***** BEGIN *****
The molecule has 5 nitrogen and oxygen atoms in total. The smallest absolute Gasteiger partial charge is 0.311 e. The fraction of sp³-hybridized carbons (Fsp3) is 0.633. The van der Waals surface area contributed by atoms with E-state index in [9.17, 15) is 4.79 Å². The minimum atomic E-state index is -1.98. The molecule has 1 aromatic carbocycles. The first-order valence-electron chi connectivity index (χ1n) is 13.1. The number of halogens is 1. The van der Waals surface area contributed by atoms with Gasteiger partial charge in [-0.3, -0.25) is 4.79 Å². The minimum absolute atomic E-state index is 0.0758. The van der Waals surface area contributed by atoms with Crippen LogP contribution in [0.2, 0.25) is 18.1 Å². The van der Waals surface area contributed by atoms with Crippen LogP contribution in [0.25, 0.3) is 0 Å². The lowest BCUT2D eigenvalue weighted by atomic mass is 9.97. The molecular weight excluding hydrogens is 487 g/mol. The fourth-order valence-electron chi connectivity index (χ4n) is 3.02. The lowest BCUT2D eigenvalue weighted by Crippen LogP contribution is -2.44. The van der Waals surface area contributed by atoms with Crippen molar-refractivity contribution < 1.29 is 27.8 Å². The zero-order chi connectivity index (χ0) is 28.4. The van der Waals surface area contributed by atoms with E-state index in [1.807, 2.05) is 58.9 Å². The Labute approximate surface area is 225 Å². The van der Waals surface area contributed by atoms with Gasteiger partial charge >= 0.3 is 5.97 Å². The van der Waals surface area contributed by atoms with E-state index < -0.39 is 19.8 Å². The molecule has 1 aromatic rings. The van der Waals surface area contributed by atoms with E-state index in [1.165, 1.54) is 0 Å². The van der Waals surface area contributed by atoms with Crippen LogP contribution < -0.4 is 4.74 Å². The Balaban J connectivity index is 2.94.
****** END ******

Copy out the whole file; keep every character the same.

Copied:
The molecule has 5 nitrogen and oxygen atoms in total. The smallest absolute Gasteiger partial charge is 0.311 e. The fraction of sp³-hybridized carbons (Fsp3) is 0.633. The van der Waals surface area contributed by atoms with E-state index in [9.17, 15) is 4.79 Å². The minimum atomic E-state index is -1.98. The molecule has 1 aromatic carbocycles. The first-order valence-electron chi connectivity index (χ1n) is 13.1. The number of halogens is 1. The van der Waals surface area contributed by atoms with Gasteiger partial charge in [-0.3, -0.25) is 4.79 Å². The minimum absolute atomic E-state index is 0.0758. The van der Waals surface area contributed by atoms with Crippen LogP contribution in [0.2, 0.25) is 18.1 Å². The van der Waals surface area contributed by atoms with Crippen LogP contribution in [0.25, 0.3) is 0 Å². The lowest BCUT2D eigenvalue weighted by atomic mass is 9.97. The molecular weight excluding hydrogens is 487 g/mol. The fourth-order valence-electron chi connectivity index (χ4n) is 3.02. The lowest BCUT2D eigenvalue weighted by Crippen LogP contribution is -2.44. The van der Waals surface area contributed by atoms with Crippen molar-refractivity contribution < 1.29 is 27.8 Å². The zero-order chi connectivity index (χ0) is 28.4. The van der Waals surface area contributed by atoms with E-state index in [1.807, 2.05) is 58.9 Å². The Labute approximate surface area is 225 Å². The van der Waals surface area contributed by atoms with Gasteiger partial charge >= 0.3 is 5.97 Å². The van der Waals surface area contributed by atoms with E-state index < -0.39 is 19.8 Å². The molecule has 1 aromatic rings. The van der Waals surface area contributed by atoms with E-state index in [1.165, 1.54) is 0 Å². The van der Waals surface area contributed by atoms with Crippen LogP contribution < -0.4 is 4.74 Å². The Balaban J connectivity index is 2.94.